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Anti-Catholicism Speech, Actions Contradict U.S. Society Of Tolerance

August 5, 2003

University Park, Pa. --- While facing legitimate issues, the Catholic Church nonetheless is unfairly demonized by liberal political groups, who themselves commit hate speech and crimes against Catholicism, says a Penn State historian.

"We see quick condemnation by community leaders when racist, anti-Semitic or anti-Muslim comments are made publicly," said Dr. Philip Jenkins, author of "The New Anti-Catholicism: The Last Acceptable Prejudice," (Oxford University Press. 2003). "But hostile or downright vulgar remarks about Catholics and the Church and outrageous demonstrations are conducted without repercussion. Many thought the election of John F. Kennedy, the first Catholic president, proved that anti-Catholicism in America was dead, but it is flourishing strongly and may be the "thinking man's anti-Semitism."

In his new book, the historian examines anti-Catholic sentiment in American society and its causes, particularly gay and feminist anti-Catholicism, anti-Catholic rhetoric and imagery in the media, and the anti-Catholicism of the academic world. The media ranging from press to movies portray the Church as a stereotyped villain, with its leaders and doctrines the butt of harsh satire.

"Catholics and Catholicism are at the receiving end of a great deal of startling vituperation in contemporary America, though generally, those responsible never think of themselves as bigots," writes Jenkins, distinguished professor of religious studies and history. "The Pope is called 'a homicidal liar' by a dramatist, and at two protests, demonstrators desecrated local churches with graffiti and condoms.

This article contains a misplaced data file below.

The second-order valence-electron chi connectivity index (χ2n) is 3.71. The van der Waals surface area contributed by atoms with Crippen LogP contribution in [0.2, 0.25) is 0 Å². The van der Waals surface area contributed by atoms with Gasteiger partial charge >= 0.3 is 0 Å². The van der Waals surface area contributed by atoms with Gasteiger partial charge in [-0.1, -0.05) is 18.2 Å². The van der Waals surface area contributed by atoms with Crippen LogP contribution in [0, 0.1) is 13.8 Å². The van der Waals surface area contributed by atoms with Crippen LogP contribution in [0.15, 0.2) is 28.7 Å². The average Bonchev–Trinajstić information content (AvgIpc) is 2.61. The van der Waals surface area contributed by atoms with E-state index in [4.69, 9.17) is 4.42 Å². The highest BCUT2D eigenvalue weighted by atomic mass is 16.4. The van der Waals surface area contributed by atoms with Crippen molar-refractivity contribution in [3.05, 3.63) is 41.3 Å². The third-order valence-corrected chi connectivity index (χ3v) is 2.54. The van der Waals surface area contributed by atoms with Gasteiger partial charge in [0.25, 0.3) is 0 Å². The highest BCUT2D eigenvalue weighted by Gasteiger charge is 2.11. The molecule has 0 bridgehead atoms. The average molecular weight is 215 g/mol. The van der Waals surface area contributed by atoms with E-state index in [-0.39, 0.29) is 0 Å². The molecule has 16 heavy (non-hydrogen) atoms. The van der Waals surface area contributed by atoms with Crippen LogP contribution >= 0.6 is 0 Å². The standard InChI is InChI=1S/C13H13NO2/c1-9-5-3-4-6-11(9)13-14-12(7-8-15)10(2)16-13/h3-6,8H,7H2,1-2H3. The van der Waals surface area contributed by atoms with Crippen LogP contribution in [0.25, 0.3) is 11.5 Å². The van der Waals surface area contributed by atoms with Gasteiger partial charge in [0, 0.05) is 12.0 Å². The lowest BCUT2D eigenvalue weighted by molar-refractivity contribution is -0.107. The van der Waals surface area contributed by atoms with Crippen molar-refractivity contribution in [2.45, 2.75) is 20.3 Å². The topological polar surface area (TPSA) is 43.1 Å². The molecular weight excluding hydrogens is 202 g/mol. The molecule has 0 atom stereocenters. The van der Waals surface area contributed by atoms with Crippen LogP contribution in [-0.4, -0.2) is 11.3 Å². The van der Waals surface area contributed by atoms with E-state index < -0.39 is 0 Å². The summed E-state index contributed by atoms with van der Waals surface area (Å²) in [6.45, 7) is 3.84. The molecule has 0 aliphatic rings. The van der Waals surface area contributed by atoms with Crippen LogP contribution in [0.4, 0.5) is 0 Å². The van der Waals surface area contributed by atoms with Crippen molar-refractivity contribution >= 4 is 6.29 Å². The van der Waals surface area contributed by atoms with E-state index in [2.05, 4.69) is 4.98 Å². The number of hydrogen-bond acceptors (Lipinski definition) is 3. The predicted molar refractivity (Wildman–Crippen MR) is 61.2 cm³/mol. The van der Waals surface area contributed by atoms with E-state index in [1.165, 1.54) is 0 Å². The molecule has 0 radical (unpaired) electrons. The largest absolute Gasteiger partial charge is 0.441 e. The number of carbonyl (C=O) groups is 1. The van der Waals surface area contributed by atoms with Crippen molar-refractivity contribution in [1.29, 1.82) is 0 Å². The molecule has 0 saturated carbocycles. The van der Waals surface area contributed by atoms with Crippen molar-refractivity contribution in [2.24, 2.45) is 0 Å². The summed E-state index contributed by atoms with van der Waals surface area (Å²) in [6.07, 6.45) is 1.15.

“A similar attack on a synagogue or mosque would be denounced as a hate crime or even terrorism, but anti-Catholic acts draw almost no reaction,” he adds. “Since the 1950s, changing cultural sensibilities have made it ever more difficult to recite once-familiar American stereotypes about the great majority of ethnic or religious groups, while issues of gender and sexual orientation are also treated with great sensitivity. Yet there is one massive exception to this rule: Catholicism."

Jenkins draws an analogy between the history of anti-Semitism and anti-Catholicism within the United States itself. In some periods, American anti-Semitism has been rampant and even violent, but religious prejudice in the United States has been directed at least as often against Catholics as against Jews, and anti-Catholic vitriol has more frequently been central to state and national party politics, according to the book.

In one crucial area, anti-Catholicism is different from other prejudices, and this difference is commonly used to justify the remarks and hostile acts. While a hostile comment about Jews or Blacks is directed at a community, an attack on Catholicism is often targeted at an institution and it is considered legitimate to attack an institution, he notes.